Although René Descartes’ writing can be a little dense, I find him to be a great introductory source for up and coming philosophers to read for one reason: his thoughts on Methodic Doubt. But, since not everyone has the patience to read works so dense, a video game seems like a fine way to give the abridged version.
For the uninitiated, Methodic Doubt refers to Descartes’ notion that before having any real clue of what reality is, we must first know how a belief or thing can be justified; in short, it’s pointless to simply just say “Link’s bomb’s can kill the final boss” or “I don’t need the bow to finish the game” without having any basis to justify said beliefs.
One of the most basic principles of this Methodic Doubt is this: “In order to determine whether there is anything we can know with certainty, we first have to doubt everything we know.” For Link in Link’s Awakening – which ironically was described as the time as Link leaving Hyrule in search of enlightenment – that moment of first doubting the world around him comes in the Southern Face Shrine. In a far off shrine that only he (or someone with his arsenal of weaponry and knowledge to use said tools) can access, he reads this on the wall:
“To the finder, the isle of Koholint is but an illusion… Human, monster, sea, sky… a scene on the lid of a sleeper’s eye… Awake the dreamer, and Koholint will vanish much like a bubble on a needle… Cast-away, you should know the truth!”
This is an immediately troubling statement for two reasons: one, Link has to wake the Wind Fish in order to leave the island, and two, that implies that he has to obliterate the existence of everyone he met on this adventure to save himself.
Most people on the island, with exception to the owl and sort of Marin, don’t believe in the Wind Fish, nor that this world is a dream – much like any rational person would initially think, the immediate response to this is “how can this world be a dream if I see, hear, feel it, and otherwise sense it?” But one of the focal points of Descartes’ Meditations on First Philosophy was that personal experiences often deceive; we see mirages, we hear things that aren’t actually there, and sometimes our basic family values are rooted in a few prejudices. If our experiences have deceived us before, how do we know they aren’t doing it again?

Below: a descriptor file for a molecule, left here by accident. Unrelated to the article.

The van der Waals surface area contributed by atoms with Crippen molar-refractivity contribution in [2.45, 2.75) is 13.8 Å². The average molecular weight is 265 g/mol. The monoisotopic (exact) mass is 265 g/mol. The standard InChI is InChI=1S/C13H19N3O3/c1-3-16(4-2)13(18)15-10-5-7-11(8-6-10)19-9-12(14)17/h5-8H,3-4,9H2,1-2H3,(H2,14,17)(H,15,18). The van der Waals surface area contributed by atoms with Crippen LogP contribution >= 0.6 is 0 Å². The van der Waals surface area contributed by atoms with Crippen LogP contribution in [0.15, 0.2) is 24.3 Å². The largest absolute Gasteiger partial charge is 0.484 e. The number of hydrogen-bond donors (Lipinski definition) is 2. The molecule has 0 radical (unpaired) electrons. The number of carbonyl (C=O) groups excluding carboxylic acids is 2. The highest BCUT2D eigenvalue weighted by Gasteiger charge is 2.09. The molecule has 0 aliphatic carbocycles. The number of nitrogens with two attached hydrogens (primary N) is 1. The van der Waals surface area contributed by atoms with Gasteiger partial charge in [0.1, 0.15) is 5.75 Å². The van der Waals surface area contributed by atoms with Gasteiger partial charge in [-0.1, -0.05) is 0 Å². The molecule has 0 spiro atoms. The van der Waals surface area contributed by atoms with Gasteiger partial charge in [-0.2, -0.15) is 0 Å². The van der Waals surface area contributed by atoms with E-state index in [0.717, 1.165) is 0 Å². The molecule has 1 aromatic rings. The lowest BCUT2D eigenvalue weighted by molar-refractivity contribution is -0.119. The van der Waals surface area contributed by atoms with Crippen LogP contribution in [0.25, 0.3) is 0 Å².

Similarly, Link up until now just assumed the world existed because he experienced it. But to this claim, Descartes has a seemingly absurd yet still somewhat undeniable claim: with the world around us, we can never deny with certainty the possibility that some evil genie just made everything up and tricked us to believe this world existed. While not quite a genie and not quite evil (we assume), the Wind Fish did exactly that. Link not only finds out post game that the world really was the Wind Fish’s dream, but that all the bosses he was sent to beat were actually nightmares plaguing the Wind Fish. Had Link not read the inscription at the shrine and begun to doubt the world’s existence, he wouldn’t have had any clue (that is, until eventually awoken).
But if Link, while still on Koholint Island, were to ask himself: “How do I even know that I exist?” then Descartes would have an answer. The clichéd “I think, therefore I am” came from Descartes, and it describes two basic principles. The first is that the most basic foundation of things we know with absolute certainty begins with the fact that we are able to think – this one cannot be denied because to even doubt it would require thinking. The second principle is that thinking cannot occur without someone doing the thinking – and even if the hypothetical evil genie Inceptions thoughts, the person still doing the actual thinking is the “I.” Therefore, the person doing the thinking must exist.
With this notion, Link can rest and assume he exists, and the player can assume safely that Link, within this world, at the very least exists. Virtually every item gained produces a thought – in particular items Link stole – which will repeatedly reaffirm his own existence.
With everything else, though, we’re on our own, left to sort through the truths and lies in one way and one way only: doubting. If there is any way a belief can be proven wrong, the rationale or merit is not quite there. But there’s a certain positive spin to this; while doubting everything will weaken certain beliefs, the ones that remain will no doubt be stronger. Doubting leads to testing, and we learn all sorts of great things through that; for example, I learned very recently that I actually don’t need the bow to beat Link’s Awakening after all – but I got it anyway because the bomb arrow trick is still cool. Hang on, let me doubt and test that – yup, it’s still cool.
Descrates wasn’t perfect. Much like anyone who writes anything, he had his critics, all of which repeatedly bashed his theories with counterarguments (and if anyone can present a counterargument of Descrates while still using Link’s Awaking as the accessible muse, I’ll be thoroughly delighted). But to doubt Descrates at least affirms two of his claims: that we can’t accept knowledge as truth without first questioning it, for one, and that through thinking, we know we are truly alive.